The result, notes Mr. Laulan, was that French inflation ran higher than that of its neighbors, and its international payments dived deep into the red as more prosperous consumers bought more foreign goods as well as French goods. France was forced to borrow billions of dollars on the international money markets to maintain domestic consumption and prevent the franc from plunging in value.

An economist in the 'Elys'ee Palace conceded the government had predicted, incorrectly, an American recovery in 1981 and thus thought France could step on the accelerator without creating an international payments problem. But the US recovery started only in December 1982.

France was soon in economic trouble. The Socialist government had to switch to an austerity program just as world recovery became more vigorous -- a major embarrassment for the Socialists.

Mr. Laulan calls France's Socialist years ones of ``stagflation.''

Government economists maintain that the result has not been so bad. France, they noted, skipped the recession that hit hard in 1982 in West Germany, its largest trading partner. Nor, they argue, was growth in 1984 so much below that of its European partners. France had 1.9 percent real growth in output of goods and services last year, compared with just under 3 percent in Germany.

This year government economists expect growth in France to run about 2 percent, or slightly below. Germany expects growth between 2.5 and 3 percent.

So, despite widely differing economic policies, for the period from 1981 through this year France could still end up slightly ahead of Germany in the growth race -- as it has for more than a decade.

In 1983, however, real wages in France were down fractionally -- 0.3 percent. That hadn't happened in France for 20 years.

``The French aren't used to suffering any economic pain,'' noted Mr. Horne of Smith Barney. ``The French were squealing as if they had gone through a major recession.''

To Horne, the drop in real wages was ``the major contribution'' of the Socialists, a necessity to bring down the rate of inflation. President Mitter- rand almost eliminated ``indexation'' -- boosting wages at the same rate as inflation -- for government employees. In manufacturing, unit labor costs may rise only 4 percent this year -- far lower than before the Socialists took power.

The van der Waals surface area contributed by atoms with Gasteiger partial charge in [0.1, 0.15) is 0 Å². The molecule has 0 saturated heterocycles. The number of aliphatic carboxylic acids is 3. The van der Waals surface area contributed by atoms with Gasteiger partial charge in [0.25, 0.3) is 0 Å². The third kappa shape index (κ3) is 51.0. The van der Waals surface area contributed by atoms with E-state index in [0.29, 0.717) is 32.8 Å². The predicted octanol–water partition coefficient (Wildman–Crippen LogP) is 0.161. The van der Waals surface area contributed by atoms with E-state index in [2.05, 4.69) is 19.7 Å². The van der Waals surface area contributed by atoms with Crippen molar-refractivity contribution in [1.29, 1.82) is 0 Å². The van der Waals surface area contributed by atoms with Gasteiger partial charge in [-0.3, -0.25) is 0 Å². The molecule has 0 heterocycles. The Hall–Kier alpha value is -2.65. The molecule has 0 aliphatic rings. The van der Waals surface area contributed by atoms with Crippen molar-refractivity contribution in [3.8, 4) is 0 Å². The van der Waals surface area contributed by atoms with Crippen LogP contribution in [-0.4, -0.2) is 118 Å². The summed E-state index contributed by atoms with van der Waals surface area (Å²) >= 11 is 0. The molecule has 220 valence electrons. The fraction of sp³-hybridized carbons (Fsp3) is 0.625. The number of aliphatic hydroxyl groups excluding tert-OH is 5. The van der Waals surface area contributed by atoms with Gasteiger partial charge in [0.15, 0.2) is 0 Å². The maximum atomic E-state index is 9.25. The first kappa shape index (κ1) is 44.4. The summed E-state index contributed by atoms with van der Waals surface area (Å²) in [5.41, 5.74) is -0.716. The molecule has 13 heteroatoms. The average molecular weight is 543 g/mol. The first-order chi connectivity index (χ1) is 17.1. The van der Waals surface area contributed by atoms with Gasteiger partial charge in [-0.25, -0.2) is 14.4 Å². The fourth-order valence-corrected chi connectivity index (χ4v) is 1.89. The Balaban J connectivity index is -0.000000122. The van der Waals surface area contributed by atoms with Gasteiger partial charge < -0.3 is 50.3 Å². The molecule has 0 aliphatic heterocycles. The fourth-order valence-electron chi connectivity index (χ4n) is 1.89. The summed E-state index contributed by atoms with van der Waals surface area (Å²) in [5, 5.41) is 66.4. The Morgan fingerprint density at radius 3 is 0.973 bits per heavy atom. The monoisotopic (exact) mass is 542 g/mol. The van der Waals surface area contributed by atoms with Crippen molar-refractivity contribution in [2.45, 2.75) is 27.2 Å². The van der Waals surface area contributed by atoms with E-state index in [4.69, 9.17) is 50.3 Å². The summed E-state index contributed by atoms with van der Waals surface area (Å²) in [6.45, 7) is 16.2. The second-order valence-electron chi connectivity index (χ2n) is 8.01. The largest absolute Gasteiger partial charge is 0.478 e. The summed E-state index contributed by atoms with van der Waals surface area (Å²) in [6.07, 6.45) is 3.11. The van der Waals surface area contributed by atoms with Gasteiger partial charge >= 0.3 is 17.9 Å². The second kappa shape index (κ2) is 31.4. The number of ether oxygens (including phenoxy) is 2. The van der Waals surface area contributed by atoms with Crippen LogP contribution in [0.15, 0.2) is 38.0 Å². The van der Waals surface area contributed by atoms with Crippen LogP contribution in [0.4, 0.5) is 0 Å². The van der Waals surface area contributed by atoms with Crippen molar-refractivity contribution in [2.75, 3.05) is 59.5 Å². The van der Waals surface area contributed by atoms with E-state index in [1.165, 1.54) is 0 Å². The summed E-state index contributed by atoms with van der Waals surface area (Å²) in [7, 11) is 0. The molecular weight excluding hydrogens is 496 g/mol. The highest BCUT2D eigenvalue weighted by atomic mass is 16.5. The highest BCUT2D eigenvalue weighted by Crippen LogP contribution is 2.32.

Inflation, government economists note, has been brought down gradually from 13.6 percent in 1980 to about 7 percent last year. ``The best way to maintain purchasing power is to reduce inflation,'' a Socialist official said. Opposition economists charge that the unfavorable gap between inflation in France and in its European neighbor countries has worsened.

Political critics also charge the Socialist government with increasing France's foreign debts.

``France has been living in debt,'' says Mr. Laulan, who was chief economist at a major nationalized bank until fired for his outspokenness. ``This money has not fed investment. It has fed consumption. It is very worrisome.''

At the 'Elys'ee Palace, an economist held that France's external debt situation is no worse than that of the US or Canada. ``We have no problem,'' the economist said. ``All international banks are very willing to consider loaning to us.'' France's ``debt service ratio'' -- the cost of servicing foreign debts as a proportion of exports -- amounts to 5 percent. This, the economist noted, is far below the 20 percent level that the International Monetary Fund considers dangerous.

Laulan also charges that the government takes too high a proportion of income in taxes. The marginal tax level, considering both income and wealth taxes, rises as high as 72 percent. The result is not only discouraging to enterprise, he says. It has revived the black economy.

``For over 20 years there was a tremendous effort to moralize taxes,'' he said. ``This has been drastically reversed. To cheat the tax man now is not a sport -- it is considered a moral duty.''

A government economist maintains it was ``only justice'' that the marginal rate for the wealthiest 10 percent be raised, as it had remained at 65 percent since 1965. But he also said it was the government's plan to lower the marginal level this year and next year to encourage work and investment.

Whether the Socialist government's economic austerity program can put France's economy into better shape by election time next year remains to be seen. But even if it does, a number of observers here doubt it will rescue the Socialists from defeat. The national mood has swung toward conservatism and free enterprise, they note.

Said opposition economist Durieux: ``Mrs. [Margaret] Thatcher couldn't have done her politics in England in 1974. The political conditions were not present. They were in 1979. For France, it will be the same in 1986. France will be ready for a more liberal [conservative] government.''

First of two articles on the French economy.